It takes a certain amount of stupidity (naiveté for the more polite crowd) for Western commentators to believe that Russian police would ever find the assassins of the country’s former deputy prime minister and president Vladimir Putin’s opponent Boris Nemtsov.
They would have to name one of their own.
And it takes a certain amount of gall bordering on outright chutzpah for Putin to write the murder victim’s mother to tell her he’s going to do whatever to takes to find those guilty of the crime and bring them to justice.
This is not to say Putin himself ordered the murder. As a former high-ranking KGB officer, he’s perfectly aware of the concept known as plausible deniability.
Here’s what’s going to help Russian authorities in their potential cover-up:
In addition to criticizing Russia’s government for corruption that has reached truly Byzantine levels, Nemtsov was also critical of lacking human rights, as well as of misdeeds by local authorities in the Yaroslavl region whence he had come.
Except: all those he had been critical of were linked to president Putin (and his office) in one way or another.
In particular, Nemtsov was highly critical of the expenses brought upon the nation by the Sochi Olympic Games organizers at a time when the majority of the population is close to starving.
Russia’s official investigators have already advanced several theories to explain Nemtsov’s death.
First, they suggested that Nemtsov is a victim of a provocation aimed at causing harm to the Kremlin (and the presidency) itself. It’s an attempt to destabilize the political situation in the country. They have said it with straight faces, pretending the political situation in Russia was indeed stabilized. It’s anything but.
Secondly, they came up with an Islamist revenge angle because Nemtsov had been highly critical of the recent attack against the French satirical magazine, Charlie Hebdo. So were many others critical of the attack. Why single out an opposition politician in the distant country of Russia?
No explanation for that, either.
And, of course, the third option’s got something to do with the developments in Ukraine. What exactly, the investigators wouldn’t reveal. Not in any detail, in any case.
Not a word about Nemtsov’s anti-graft campaign.
Former chess champion Gary Kasparov, who’s not on friendly terms with Putin’s administration, either, suggested Russia’s president didn’t necessarily personally issue thee order to kill Nemtsov. No need to. He did create an atmosphere in the country where political assassinations have become the norm rather than an exception.
That contrasts wildly with a statement by a Moscow-appointed ruler of Chechnya, Ramzan Kadyrov. So far as he is concerned, it was the bloody Western imperialists, acting in cahoots with the Ukrainians, who did Nemtsov in.
Considering the series of politically-motivated murders, one wonders. All of the victims attracted Putin’s wrath in one way or another, and all of them were dangerous to him.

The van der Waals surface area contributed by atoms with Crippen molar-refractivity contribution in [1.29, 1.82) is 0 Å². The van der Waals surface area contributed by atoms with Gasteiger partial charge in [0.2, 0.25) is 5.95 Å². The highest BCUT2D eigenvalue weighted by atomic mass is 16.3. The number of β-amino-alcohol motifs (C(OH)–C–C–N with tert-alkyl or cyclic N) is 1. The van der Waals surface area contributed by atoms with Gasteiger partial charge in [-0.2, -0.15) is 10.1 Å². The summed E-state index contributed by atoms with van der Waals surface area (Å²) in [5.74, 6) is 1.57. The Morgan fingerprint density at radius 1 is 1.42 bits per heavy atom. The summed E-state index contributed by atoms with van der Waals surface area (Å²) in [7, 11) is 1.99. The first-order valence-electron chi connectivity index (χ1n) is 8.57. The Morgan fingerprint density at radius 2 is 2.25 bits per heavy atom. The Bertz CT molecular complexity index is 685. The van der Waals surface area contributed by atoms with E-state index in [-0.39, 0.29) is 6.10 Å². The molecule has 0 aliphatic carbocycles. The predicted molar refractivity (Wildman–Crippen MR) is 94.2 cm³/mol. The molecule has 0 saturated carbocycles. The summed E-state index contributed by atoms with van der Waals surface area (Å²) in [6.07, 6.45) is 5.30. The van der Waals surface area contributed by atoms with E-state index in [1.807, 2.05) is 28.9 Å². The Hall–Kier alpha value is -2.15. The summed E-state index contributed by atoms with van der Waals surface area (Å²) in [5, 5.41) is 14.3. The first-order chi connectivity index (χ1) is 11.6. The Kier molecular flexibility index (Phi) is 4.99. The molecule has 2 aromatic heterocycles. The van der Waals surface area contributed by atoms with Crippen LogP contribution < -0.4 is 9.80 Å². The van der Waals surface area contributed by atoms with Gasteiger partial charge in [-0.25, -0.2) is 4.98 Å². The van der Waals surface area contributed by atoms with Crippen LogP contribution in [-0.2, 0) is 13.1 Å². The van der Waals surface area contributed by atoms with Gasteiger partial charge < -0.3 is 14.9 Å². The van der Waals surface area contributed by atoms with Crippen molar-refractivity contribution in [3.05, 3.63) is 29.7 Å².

How about the former Soviet (and, later, Russian) spy Alexander Litvinenko? Responsible for investigations of what the Russians call euphemistically “organized crime,” Litvinenko said the government was responsible for the murder of Boris Berezovskii, a Russian oligarch whose commercial interests interfered with commercial interests of those in Putin’s circle.
A couple of Russian intelligence agents paid a visit to Litvinenko in London. Shortly afterwards he died of cancer caused by a dose of radioactive polonium these two somehow introduced into his cup of tea.
Or how about the murder of a fascinating Russian reporter, Anna Politkovskaia? She reported on Russian atrocities in Chechnya. She also exposed a number of illegal deals in which money flowed into the Kremlin and into Putin’s pockets.
Russian police said it was several people who had been guilty. Judging by their names, all of them are of Muslim origin. That still doesn’t even begin to explain why the Politkovskaia was murdered on Oct. 7 (in 2006). The day just happens to be Vladimir Putin’s birthday.
Russian courts sentenced the five alleged culprits to a variety of prison terms. They all appealed. Nobody knows what’s going to happen next.
Sergei Magnitskii, a lawyer who exposed massive corruption that involved a private investment fund and several high-ranking Russian government officials, was arrested on trumped-up charges of tax evasion. He died in prison. Pancreatic complaint was the official reason. Marks of severe beating found on his body suggest otherwise.
Alexander Perepilichnyi, another Russian entrepreneur who dared expose the Kremlin’s financial misdeeds, died in circumstances similar to Alexander Litvinenko’s premature demise.
One of the few things that seem to be certain is that Boris Nemtsov is dead and that the killing weapon was a Makarov nine-millimetre gun, a pistol in use in the Russian army and popular with the country’s police.
And the other thing we know for sure is that Vladimir Putin has one less dangerous opponent to contend with.